The Tandem Duplicator Phenotype Is a Prevalent Genome-Wide Cancer Configuration Driven by Distinct Gene Mutations.
Cancer Cell Jun 29 [Epub ahead of print]
CA034196, CA190121, Andrea Branch and David Elliman Cancer Study Fund, Scott R. MacKenzie Foundation
The tandem duplicator phenotype (TDP) is a genome-wide instability configuration primarily observed in breast, ovarian, and endometrial carcinomas. Here, we stratify TDP tumors by classifying their tandem duplications (TDs) into three span intervals, with modal values of 11 kb, 231 kb, and 1.7 Mb, respectively. TDPs with ∼11 kb TDs feature loss of TP53 and BRCA1. TDPs with ∼231 kb and ∼1.7 Mb TDs associate with CCNE1 pathway activation and CDK12 disruptions, respectively. We demonstrate that p53 and BRCA1 conjoint abrogation drives TDP induction by generating short-span TDP mammary tumors in genetically modified mice lacking them. Lastly, we show how TDs in TDP tumors disrupt heterogeneous combinations of tumor suppressors and chromatin topologically associating domains while duplicating oncogenes and super-enhancers.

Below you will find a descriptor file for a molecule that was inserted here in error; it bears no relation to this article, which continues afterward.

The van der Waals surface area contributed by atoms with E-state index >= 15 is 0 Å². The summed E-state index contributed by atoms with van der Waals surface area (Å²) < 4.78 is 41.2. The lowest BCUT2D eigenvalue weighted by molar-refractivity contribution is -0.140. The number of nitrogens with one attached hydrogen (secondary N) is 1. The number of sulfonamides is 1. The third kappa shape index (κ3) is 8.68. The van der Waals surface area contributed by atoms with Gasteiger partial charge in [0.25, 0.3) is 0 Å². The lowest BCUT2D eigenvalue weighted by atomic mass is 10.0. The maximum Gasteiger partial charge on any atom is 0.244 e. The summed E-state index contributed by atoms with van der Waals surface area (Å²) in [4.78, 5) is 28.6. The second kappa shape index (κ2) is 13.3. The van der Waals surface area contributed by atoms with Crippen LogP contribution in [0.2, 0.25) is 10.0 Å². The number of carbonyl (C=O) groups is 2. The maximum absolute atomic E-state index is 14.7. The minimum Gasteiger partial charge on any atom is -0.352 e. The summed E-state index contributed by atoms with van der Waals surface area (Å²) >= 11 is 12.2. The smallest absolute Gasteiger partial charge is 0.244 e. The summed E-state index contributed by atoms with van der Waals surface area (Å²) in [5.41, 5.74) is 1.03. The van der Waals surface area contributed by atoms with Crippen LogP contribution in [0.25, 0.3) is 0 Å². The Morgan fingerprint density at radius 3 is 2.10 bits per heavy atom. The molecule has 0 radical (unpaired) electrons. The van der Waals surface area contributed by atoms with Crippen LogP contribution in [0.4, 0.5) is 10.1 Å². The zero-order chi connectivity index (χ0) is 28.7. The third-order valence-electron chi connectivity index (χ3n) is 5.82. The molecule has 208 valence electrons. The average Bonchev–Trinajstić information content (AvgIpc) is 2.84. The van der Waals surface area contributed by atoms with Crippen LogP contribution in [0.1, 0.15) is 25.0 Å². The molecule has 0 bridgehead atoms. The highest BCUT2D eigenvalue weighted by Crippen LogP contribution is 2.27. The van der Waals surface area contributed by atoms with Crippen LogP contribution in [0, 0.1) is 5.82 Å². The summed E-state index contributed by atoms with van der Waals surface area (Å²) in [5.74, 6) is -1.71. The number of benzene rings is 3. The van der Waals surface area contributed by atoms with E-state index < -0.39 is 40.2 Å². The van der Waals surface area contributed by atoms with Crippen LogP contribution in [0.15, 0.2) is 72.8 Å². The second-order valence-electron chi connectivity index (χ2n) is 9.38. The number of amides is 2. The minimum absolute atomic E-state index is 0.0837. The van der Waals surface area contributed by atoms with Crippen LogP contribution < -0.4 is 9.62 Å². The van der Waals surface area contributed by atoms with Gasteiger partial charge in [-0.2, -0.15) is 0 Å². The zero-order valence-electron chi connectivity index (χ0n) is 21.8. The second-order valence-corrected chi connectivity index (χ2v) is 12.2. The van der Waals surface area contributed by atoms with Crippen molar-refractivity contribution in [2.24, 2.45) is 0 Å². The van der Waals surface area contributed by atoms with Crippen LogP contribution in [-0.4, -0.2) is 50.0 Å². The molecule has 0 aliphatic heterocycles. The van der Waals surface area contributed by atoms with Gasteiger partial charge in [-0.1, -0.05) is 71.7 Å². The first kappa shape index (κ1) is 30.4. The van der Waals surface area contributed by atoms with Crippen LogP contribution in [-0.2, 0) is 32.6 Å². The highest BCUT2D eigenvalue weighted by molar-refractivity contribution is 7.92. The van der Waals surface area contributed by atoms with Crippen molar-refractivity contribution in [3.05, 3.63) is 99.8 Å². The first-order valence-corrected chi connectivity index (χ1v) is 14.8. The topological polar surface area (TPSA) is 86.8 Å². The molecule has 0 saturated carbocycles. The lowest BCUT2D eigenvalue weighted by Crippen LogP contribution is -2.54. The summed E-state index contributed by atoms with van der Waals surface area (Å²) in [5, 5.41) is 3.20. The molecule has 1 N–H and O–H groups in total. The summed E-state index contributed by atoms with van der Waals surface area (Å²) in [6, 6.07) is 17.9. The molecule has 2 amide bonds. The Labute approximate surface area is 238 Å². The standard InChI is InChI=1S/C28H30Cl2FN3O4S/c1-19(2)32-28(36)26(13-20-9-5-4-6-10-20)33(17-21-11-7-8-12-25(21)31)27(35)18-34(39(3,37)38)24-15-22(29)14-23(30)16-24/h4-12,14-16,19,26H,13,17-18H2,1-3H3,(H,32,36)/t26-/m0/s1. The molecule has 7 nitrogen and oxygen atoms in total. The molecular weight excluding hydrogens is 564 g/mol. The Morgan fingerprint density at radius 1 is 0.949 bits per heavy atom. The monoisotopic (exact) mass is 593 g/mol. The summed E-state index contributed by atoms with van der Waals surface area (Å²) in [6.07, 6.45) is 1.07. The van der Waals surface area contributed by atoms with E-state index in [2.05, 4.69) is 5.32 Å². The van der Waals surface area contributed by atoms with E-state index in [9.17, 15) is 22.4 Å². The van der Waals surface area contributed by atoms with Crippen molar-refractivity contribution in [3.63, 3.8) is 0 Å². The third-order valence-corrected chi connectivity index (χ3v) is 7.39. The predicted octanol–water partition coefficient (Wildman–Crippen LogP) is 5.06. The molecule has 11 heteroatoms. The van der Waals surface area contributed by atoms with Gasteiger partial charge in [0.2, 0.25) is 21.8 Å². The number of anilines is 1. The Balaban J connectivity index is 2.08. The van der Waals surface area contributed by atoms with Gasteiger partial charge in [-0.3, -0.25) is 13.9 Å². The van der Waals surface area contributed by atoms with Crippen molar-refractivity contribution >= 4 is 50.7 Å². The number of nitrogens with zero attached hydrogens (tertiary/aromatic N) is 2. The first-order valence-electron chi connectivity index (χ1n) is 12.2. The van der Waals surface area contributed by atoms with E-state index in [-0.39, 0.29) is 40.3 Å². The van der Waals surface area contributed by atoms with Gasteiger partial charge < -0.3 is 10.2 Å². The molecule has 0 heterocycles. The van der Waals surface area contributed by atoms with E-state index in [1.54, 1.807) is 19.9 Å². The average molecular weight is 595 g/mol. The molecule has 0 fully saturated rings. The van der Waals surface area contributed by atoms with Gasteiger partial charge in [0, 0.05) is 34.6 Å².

Menghi, Francesca; Barthel, Floris P; Yadav, Vinod; Tang, Ming; Ji, Bo; Tang, Zhonghui; Carter, Gregory W.; Ruan, Yijun; Scully, Ralph; Verhaak, Roel G W; Jonkers, Jos; and Liu, Edison T, "The Tandem Duplicator Phenotype Is a Prevalent Genome-Wide Cancer Configuration Driven by Distinct Gene Mutations." (2018). Faculty Research Ahead of Print. 92.